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Signing Agents Discuss Life With The New Closing Disclosure

Closing Disclosure Update

(Originally published in the February 2016 issue of The National Notary magazine.)

For more than a year, lenders and title companies have been scrambling to implement the new Closing Disclosure, mandated by the TILA-RESPA Integrated Disclosure Rule, or TRID. After several months, here’s what Signing Agents have to say about whether the rule has hurt or helped their work.

The Bright Spots

Many Signing Agents said the new Closing Disclosure rule has made the loan-signing process smoother. Richard Acker, a Signing Agent in Denver, Colorado, said that providing borrowers with loan information well in advance of the signing appointment has had a positive effect on his work, with assignments being completed faster and more efficiently.

TRID requires lenders to get the Closing Disclosure to the borrower at least three days before the signing, and that has helped tremendously, Acker said. Now that borrowers have more time to review loan information, there are fewer delays during actual signings. Because they have more time to review their loan ahead of a closing, they also tend to be less stressed during the process, which also helps with signing assignments.

The Frustrations

However, the rollout of the new Closing Disclosure rule and forms hasn’t gone smoothly for everyone. John Axt, a Signing Agent from Melbourne, Florida, and the owner of the East Coast Signings signing agency, reported he’s had several signings canceled by lenders or title companies due to issues getting documents to borrowers by the new deadline. “I had one signing which had been scheduled for over a week,” Axt said. “As we got to within an hour of the signing time and no documents had arrived, I contacted the borrower to see if I could reschedule for later in the day.”

The borrower told Axt that the lender had canceled the signing two days earlier because the required closing forms could not be delivered three days before the signing. “The lender never informed the title company about the change in plans either,” he said.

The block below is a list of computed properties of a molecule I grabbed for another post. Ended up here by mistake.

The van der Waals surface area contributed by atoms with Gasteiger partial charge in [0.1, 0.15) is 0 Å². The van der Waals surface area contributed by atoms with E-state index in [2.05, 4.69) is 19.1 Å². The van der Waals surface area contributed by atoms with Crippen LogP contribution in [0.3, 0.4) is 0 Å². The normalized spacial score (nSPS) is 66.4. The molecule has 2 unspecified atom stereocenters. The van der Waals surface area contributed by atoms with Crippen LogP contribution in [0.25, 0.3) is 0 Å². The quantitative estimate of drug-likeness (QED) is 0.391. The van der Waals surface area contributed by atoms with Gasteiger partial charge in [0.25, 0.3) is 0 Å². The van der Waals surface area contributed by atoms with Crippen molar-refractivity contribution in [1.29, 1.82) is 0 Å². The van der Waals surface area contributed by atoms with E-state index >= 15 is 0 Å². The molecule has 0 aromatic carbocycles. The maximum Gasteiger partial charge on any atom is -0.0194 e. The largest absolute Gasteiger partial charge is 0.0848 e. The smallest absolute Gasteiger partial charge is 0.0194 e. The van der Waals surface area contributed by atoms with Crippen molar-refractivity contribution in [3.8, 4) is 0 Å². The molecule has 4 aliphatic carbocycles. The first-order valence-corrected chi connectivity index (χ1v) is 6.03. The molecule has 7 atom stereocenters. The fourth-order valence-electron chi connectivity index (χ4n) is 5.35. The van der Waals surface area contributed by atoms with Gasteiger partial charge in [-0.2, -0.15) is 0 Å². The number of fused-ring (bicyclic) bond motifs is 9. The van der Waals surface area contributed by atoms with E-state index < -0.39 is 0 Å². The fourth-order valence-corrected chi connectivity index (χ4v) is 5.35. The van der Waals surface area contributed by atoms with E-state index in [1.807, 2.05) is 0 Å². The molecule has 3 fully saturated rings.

Axt said these last-minute cancellations are frustrating because they disrupt his schedule and prevent him from taking other assignments, which affects his ability to earn income.

The Future

Another challenge NSAs faced immediately following the rollout was that many closings were still using older-format documents because the applications were submitted prior to the TRID rule taking effect in October. This meant a confusing process for many signing professionals because some signings used the new forms while others still included older closing documentation.

Acker estimated that around 20 percent of the closings he’s dealt with since October 2015 included forms using the old format. However, he expects that number to drop significantly as time passes.

That will largely depend on how quickly the lenders can fully implement TRID. Moody’s Investor Service in December reported that as many as 90 percent of the loans originated under TRID were out of compliance with the rule. While many of the violations were technical, the fact that there were so many is “significant,” the report noted. “The number of technical violations should decline over the next several months as lenders adjust their loan origination systems to comply with the rule’s nuances,” the report noted.